than any tonic is the prescription
of the text: k'Cast thy burden upon the
Lord, and he shall sustain thee." We
hear a great deal of talk now about faith
cure, ciuu suuic pcupic oaj iu cauu^b wt
done and it is a failure. I do not know
but that the chief advance of the church
is to be in that direction. Marvelous
things come to me day by day which
make me think that if the age of miracles
is past it is because the faith o. miracles
A promiueut merchant of Xew York
said to a member of my family, "My
mother wants her cass mentioned to Mr.
Talmagc." This was the case. He
said: 4 "My mother had a dreadful abscess,
from which dhe had suffered untold .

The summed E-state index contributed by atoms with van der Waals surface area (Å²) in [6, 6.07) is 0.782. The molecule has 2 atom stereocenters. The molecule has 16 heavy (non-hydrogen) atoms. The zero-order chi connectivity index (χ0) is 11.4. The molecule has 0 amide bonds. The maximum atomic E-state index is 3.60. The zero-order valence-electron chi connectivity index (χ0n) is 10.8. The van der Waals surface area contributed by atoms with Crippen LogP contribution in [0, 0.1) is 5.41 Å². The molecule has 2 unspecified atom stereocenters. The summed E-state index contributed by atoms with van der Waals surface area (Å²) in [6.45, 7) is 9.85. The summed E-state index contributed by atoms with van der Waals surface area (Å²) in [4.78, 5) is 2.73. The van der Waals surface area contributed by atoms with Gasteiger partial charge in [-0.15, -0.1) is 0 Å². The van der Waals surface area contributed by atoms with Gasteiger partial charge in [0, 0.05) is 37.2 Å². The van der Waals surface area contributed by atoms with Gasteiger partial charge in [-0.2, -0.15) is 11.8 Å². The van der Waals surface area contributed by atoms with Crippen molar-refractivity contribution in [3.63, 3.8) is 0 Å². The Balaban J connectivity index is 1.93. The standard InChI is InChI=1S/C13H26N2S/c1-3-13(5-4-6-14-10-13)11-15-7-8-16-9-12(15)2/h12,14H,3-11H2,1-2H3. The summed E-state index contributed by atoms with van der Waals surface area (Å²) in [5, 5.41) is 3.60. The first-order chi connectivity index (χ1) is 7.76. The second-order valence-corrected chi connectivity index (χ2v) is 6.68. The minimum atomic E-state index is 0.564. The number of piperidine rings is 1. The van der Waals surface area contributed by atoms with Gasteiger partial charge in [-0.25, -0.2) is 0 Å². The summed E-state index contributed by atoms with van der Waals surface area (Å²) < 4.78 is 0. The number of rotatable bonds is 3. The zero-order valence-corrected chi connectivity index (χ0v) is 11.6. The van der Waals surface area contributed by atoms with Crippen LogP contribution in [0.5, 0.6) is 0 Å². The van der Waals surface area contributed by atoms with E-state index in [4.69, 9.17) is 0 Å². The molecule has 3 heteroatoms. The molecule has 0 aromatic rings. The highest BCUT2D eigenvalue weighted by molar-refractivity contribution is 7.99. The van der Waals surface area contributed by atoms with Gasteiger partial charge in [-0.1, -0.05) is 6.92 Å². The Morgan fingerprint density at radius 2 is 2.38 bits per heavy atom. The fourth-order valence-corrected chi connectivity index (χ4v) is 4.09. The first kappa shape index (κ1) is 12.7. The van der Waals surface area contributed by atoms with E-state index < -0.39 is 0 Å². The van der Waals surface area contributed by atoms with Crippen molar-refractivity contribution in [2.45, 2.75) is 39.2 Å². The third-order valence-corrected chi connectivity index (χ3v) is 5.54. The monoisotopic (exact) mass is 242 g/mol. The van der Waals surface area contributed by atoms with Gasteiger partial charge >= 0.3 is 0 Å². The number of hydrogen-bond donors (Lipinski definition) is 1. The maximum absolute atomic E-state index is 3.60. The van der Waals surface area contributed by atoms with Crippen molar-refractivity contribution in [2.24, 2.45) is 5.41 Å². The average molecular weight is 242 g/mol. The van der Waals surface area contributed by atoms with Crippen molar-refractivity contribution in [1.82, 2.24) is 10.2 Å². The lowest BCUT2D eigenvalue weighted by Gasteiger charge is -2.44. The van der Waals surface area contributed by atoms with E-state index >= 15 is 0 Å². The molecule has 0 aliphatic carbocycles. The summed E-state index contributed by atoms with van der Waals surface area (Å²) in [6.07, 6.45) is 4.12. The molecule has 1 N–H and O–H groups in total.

agonies, and all surgery had been exhausted
upon her, and worse and worse
rry/\ xxr n 4 i 1 TT?Ck in O FflW
OlIV/ ^,1 ^ ?? ?? V, VUiiVU w. iv??
tian friends and proceeded to pray about
it. We commended her case to God and
the abscess began immediately to be
cured. She is entirely well now, and
without knife and without any surgery."
So that case has come to me, and there
are a score of other cases coming to our
ears from all parts of the earth. ~Oh. ye
who are sick, go to Christ! Oh, je who
are worn out with agonies of body, "Cast
thv burden [upon the Lord, and he shall
TIIE BURDEN OF BEREAVEMENT.
Another burden some have to carry is
the burden of bereavement. Ah! these
are the troubles that wear us out. If we
lose our property, by additional industry
perhaps we may bring back the estranged
fortune; if we lose our good name,
perhaps by reformation of morals we
may achieve again reputation for integrity;"
but who will bring back the dear
departed? Alas me! for these empty
cradles and these truuks of childish toys
r?aTTA?? V\A ncA/1 orrnin A loo.
Uia.0 VT ?I1 Ut UOV/U ClgCllUL? Xi.*tW